I asked a few of my girlfriends who do similar work and they all feel exactly the same way.  One of them said she feels bad because she feels like they feel like she thinks she’s a saint.  Shefeelsliketheyfeellikeshethinksshe’s.  How’s that for some emotional censoring? 

I asked a male colleague if he feels awkward.   Apparently he puts “I save babies in Africa” in his Tinder profile.

I think what I do is cool.  I think I'm cool for doing it.  I do not think I am a saint.  Most of what I do is spreadsheets and conference calls and hoping that my teams will not lose another survey tablet that I have to report to the IRB.  But I’m doing what I love and hopefully helping people as well.  I just want to stop this self-imposed meekness when I explain what I do with my life.

Maybe the next time I walk into a party I’ll announce to the room “I am Chelsea, and I study HIV in Namibia!  With the babies!  I will take questions now.”

Friday, September 29, 2017

It Started With Outbreak

­­­­­When I was 10 years old, I saw the movie Outbreak.
This, is what I am going to do with my life.  I am going to wear the white suit and steal helicopters and write complicated formulas on the blackboard to teach all the health people things because I know science and I am from the CDC.  Besides, we don’t need another Alanis Morisette because we already have an Alanis Morisette and I can’t sing that great anyway.

I told my mother.

“Yes. We knew this.  You are going to be a doctor.”

Ok great, I would be a doctor and then save the people from the outbreaks.  Preferably in Africa because I think that’s where they are the sickest.  Also ‘cause I want to see a lion.

In high school, I took all the science classes, became valedictorian and told everyone I was going to join Doctors without Borders so that I could save the world.  After graduation, I took a peek at the Doctors without Borders website to see if maybe they would take me out of high school?  You never know, I did take AP Bio.  But no, apparently my dissection of a pig didn’t count as experience.  Ok, just checking.

I went to college and majored in biology.  In my spare time, I volunteered at a biochemistry lab.  Because Dustan Hoffman stole a helicopter but he also knew what he was doing in the lab.  I needed to know how science works from the bottom up.

Over spring break I volunteered at a mosquito laboratory in Vero Beach (NERD).  It was there that I put on my first full-body protection suit and went into a sealed room that contained the chikungunya virus.  The lab tech opened the airtight freezer.  It made a whooshing noise and smoke from the ice spilled out.  She showed me the tube with the virus, put it back in the freezer, and shooed me out of the room. 


Spring break ended, I was not tanner but was covered in mosquito bites.  I could not, at this point, get a boyfriend.

I ramped up my hours at the lab to include nights, weekends and the summer.  I heard from my lab friends that the Howard Hughes Medical Institute was giving a grant for a student to go work at a lab studying Cholera in Kolkata, India.  Two months later I was in India.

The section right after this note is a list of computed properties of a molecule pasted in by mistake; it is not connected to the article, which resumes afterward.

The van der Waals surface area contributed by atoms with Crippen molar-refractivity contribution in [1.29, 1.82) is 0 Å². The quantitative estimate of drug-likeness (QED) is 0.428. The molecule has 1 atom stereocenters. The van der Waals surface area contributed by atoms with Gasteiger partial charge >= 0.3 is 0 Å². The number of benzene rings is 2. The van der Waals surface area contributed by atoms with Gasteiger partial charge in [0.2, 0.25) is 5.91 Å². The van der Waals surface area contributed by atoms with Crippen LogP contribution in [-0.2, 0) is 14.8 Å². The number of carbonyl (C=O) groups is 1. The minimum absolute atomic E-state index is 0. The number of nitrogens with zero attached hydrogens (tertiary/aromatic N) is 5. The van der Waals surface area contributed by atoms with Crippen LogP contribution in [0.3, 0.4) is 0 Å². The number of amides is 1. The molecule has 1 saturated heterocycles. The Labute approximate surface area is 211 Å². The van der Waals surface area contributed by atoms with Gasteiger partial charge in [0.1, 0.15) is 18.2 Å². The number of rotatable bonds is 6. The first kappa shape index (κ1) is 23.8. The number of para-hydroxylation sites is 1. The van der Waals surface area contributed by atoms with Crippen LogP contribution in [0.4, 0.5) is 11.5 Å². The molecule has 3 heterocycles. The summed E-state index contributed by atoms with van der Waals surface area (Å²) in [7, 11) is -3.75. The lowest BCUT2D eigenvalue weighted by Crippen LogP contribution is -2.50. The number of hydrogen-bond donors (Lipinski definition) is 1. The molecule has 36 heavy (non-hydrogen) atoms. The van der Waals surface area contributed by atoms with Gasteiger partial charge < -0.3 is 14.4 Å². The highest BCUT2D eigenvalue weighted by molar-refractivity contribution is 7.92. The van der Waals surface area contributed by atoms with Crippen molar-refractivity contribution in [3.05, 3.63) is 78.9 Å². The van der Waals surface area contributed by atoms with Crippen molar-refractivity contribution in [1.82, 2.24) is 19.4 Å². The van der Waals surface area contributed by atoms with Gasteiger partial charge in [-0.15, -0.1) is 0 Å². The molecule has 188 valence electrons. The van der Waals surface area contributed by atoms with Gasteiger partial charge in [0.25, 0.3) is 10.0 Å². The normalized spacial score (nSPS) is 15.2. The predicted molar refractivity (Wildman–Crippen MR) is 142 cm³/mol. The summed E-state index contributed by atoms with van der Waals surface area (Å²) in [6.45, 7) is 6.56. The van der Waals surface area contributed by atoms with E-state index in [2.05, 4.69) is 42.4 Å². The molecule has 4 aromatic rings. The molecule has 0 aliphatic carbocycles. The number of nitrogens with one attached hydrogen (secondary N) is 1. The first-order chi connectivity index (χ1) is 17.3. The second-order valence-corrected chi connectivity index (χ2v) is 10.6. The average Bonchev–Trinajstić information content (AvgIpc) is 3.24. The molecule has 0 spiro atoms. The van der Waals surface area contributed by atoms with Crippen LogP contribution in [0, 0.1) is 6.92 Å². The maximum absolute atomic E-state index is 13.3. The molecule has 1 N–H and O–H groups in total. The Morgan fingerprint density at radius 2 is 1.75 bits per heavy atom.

Right next to the lab was a cholera clinic.  All day I saw grey people being carried inside.  The smell of diarrhea coming from the beds lingered on your nose hairs long after leaving.  I begged to be able to work there.

“No,” my boss said, politely, smiling and bobbing his head back and forth.  Subtext: “The last thing we need is to be responsible for this curly haired girl getting cholera.”

“Please,” I had persisted.  “I have come all the way to India; I do not want to stay behind a lab bench.”

I was 19, knew the chemistry and was ready to rid the world of cholera!

They allowed me to join a local doctor as he made his rounds in the nearby slum.  The poverty and devastation slapped me around and was exactly what I needed.

When the doctor took patient histories, it was my job to write down how many times the patients had cholera.  Not if they had cholera but how many times.  The doctor kept treating the cholera and the people of this slum kept contracting it.

“But who treats the root cause of the disease?  Makes sure their water is kept clean and stresses the importance of hand washing?”

“This,” the doctor said (drum roll) “is the role of the Epidemiologist” (gong). 

After 3 months I went back to school, continued studying, and in my senior year started applying to Public Health schools. 

When you first walk into the Johns Hopkins School of Public Health a large image projected 3 stories high shows the latest statistics of diseases and pictures of students installing mosquito nets. Omg, I was going to be that student.   It was my Mecca.  I learned about tropical diseases and how to purify a water source so that you wouldn’t get cholera.  And all of my new friends wanted to play with diseases too!  People (many people) came to my Outbreak themed party.  (There were syphilis cookies.)